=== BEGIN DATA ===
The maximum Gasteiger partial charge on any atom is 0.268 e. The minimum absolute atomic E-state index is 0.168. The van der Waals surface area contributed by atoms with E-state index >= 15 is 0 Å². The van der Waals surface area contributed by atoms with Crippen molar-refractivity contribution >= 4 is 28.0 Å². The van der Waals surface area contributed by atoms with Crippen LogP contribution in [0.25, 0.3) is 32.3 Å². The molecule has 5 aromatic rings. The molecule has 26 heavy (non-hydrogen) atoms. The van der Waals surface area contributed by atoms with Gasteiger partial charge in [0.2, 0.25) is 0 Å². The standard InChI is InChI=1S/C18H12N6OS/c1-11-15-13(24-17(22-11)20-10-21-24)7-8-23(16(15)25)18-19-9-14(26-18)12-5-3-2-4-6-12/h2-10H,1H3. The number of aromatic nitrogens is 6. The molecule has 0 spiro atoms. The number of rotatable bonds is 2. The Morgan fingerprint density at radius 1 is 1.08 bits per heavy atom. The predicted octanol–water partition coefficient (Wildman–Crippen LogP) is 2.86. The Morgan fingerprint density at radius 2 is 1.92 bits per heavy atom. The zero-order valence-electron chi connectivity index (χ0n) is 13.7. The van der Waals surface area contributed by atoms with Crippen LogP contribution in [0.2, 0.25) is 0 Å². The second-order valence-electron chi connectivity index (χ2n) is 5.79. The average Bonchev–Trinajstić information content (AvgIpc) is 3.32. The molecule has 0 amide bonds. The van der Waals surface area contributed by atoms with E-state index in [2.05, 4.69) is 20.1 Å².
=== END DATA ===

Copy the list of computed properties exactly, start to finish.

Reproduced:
The maximum Gasteiger partial charge on any atom is 0.268 e. The minimum absolute atomic E-state index is 0.168. The van der Waals surface area contributed by atoms with E-state index >= 15 is 0 Å². The van der Waals surface area contributed by atoms with Crippen molar-refractivity contribution >= 4 is 28.0 Å². The van der Waals surface area contributed by atoms with Crippen LogP contribution in [0.25, 0.3) is 32.3 Å². The molecule has 5 aromatic rings. The molecule has 26 heavy (non-hydrogen) atoms. The van der Waals surface area contributed by atoms with Gasteiger partial charge in [0.2, 0.25) is 0 Å². The standard InChI is InChI=1S/C18H12N6OS/c1-11-15-13(24-17(22-11)20-10-21-24)7-8-23(16(15)25)18-19-9-14(26-18)12-5-3-2-4-6-12/h2-10H,1H3. The number of aromatic nitrogens is 6. The molecule has 0 spiro atoms. The number of rotatable bonds is 2. The Morgan fingerprint density at radius 1 is 1.08 bits per heavy atom. The predicted octanol–water partition coefficient (Wildman–Crippen LogP) is 2.86. The Morgan fingerprint density at radius 2 is 1.92 bits per heavy atom. The zero-order valence-electron chi connectivity index (χ0n) is 13.7. The van der Waals surface area contributed by atoms with Crippen LogP contribution in [0.2, 0.25) is 0 Å². The second-order valence-electron chi connectivity index (χ2n) is 5.79. The average Bonchev–Trinajstić information content (AvgIpc) is 3.32. The molecule has 0 amide bonds. The van der Waals surface area contributed by atoms with E-state index in [2.05, 4.69) is 20.1 Å².